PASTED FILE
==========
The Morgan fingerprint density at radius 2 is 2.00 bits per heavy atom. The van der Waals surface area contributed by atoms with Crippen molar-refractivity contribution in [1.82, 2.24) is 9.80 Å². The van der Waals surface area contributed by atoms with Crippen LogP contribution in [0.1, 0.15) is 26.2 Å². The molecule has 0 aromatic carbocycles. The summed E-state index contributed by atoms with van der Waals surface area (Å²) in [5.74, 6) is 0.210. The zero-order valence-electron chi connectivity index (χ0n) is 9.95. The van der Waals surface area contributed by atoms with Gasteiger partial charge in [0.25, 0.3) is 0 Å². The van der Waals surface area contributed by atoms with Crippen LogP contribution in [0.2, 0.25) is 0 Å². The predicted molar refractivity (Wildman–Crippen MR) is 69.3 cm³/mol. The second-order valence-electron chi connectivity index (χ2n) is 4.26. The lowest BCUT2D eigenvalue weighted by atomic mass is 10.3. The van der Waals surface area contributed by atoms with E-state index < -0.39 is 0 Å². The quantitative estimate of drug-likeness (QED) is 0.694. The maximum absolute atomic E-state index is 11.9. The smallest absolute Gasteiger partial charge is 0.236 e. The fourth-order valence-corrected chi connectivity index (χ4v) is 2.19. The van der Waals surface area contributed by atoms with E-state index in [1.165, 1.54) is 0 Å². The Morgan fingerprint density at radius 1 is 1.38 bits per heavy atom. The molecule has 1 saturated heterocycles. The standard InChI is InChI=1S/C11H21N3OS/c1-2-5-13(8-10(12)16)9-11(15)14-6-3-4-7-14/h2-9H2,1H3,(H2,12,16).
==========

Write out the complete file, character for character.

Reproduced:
The Morgan fingerprint density at radius 2 is 2.00 bits per heavy atom. The van der Waals surface area contributed by atoms with Crippen molar-refractivity contribution in [1.82, 2.24) is 9.80 Å². The van der Waals surface area contributed by atoms with Crippen LogP contribution in [0.1, 0.15) is 26.2 Å². The molecule has 0 aromatic carbocycles. The summed E-state index contributed by atoms with van der Waals surface area (Å²) in [5.74, 6) is 0.210. The zero-order valence-electron chi connectivity index (χ0n) is 9.95. The van der Waals surface area contributed by atoms with Gasteiger partial charge in [0.25, 0.3) is 0 Å². The van der Waals surface area contributed by atoms with Crippen LogP contribution in [0.2, 0.25) is 0 Å². The predicted molar refractivity (Wildman–Crippen MR) is 69.3 cm³/mol. The second-order valence-electron chi connectivity index (χ2n) is 4.26. The lowest BCUT2D eigenvalue weighted by atomic mass is 10.3. The van der Waals surface area contributed by atoms with E-state index < -0.39 is 0 Å². The quantitative estimate of drug-likeness (QED) is 0.694. The maximum absolute atomic E-state index is 11.9. The smallest absolute Gasteiger partial charge is 0.236 e. The fourth-order valence-corrected chi connectivity index (χ4v) is 2.19. The van der Waals surface area contributed by atoms with E-state index in [1.165, 1.54) is 0 Å². The Morgan fingerprint density at radius 1 is 1.38 bits per heavy atom. The molecule has 1 saturated heterocycles. The standard InChI is InChI=1S/C11H21N3OS/c1-2-5-13(8-10(12)16)9-11(15)14-6-3-4-7-14/h2-9H2,1H3,(H2,12,16).